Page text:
Overseas Tankship (UK) Ltd v The Miller Steamship Co Ltd  1 AC 617, commonly referred to as The Wagon Mound (No 2), established a key legal principle regarding the relevance of the seriousness of possible harm in determining the extent of a party's duty of care in negligence.
The facts of the case revolved around the defendant's ship, The Wagon Mound, negligently releasing oil into the sea near a wharf close to Sydney Harbour. An unfortunate sequence of events led to the oil mixing with cotton debris, which was then ignited by sparks from nearby welding works. This resulted in a destructive fire that severely damaged several boats and the dock.
Although this incident had been previously considered in Overseas Tankship (UK) Ltd v Morts Dock and Engineering Co Ltd  (Wagon Mound No 1), the focus in this case shifted to the test for breach of the duty of care, rather than the issue of remoteness in causation.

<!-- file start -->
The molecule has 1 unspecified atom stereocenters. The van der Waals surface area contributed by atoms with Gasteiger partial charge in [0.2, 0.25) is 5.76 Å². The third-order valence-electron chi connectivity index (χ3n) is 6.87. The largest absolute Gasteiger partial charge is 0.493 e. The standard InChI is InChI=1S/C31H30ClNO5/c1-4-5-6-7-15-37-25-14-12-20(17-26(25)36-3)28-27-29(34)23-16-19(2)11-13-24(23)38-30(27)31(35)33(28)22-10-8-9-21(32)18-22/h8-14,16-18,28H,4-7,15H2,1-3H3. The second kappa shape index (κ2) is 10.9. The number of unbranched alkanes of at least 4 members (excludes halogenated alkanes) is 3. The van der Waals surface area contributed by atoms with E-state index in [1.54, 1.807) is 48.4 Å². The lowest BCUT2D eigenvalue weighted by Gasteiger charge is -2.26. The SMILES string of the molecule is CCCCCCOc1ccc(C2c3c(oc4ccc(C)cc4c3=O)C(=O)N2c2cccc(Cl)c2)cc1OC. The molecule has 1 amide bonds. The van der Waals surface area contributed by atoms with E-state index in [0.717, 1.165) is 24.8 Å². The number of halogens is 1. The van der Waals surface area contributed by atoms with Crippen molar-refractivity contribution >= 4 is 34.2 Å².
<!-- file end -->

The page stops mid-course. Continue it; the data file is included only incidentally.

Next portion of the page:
The central issue was whether the defendant had breached their tortious duty of care by negligently allowing the oil to spill. The Privy Council held that a breach had indeed occurred. Despite the low likelihood of the oil spilling, the defendant was aware that if such an event were to happen, the potential harm could be significant. Additionally, a reasonably professional person on the ship could have recognised the risk of fire, and this risk could have been easily mitigated at minimal cost to the defendant.
The key takeaway from the decision is that when establishing duties of care in tort, it is necessary to consider both the extent and gravity of a possible injury. In this case, the seriousness of the potential harm played a pivotal role in determining that the defendant had breached their duty of care in allowing the oil spill to occur.
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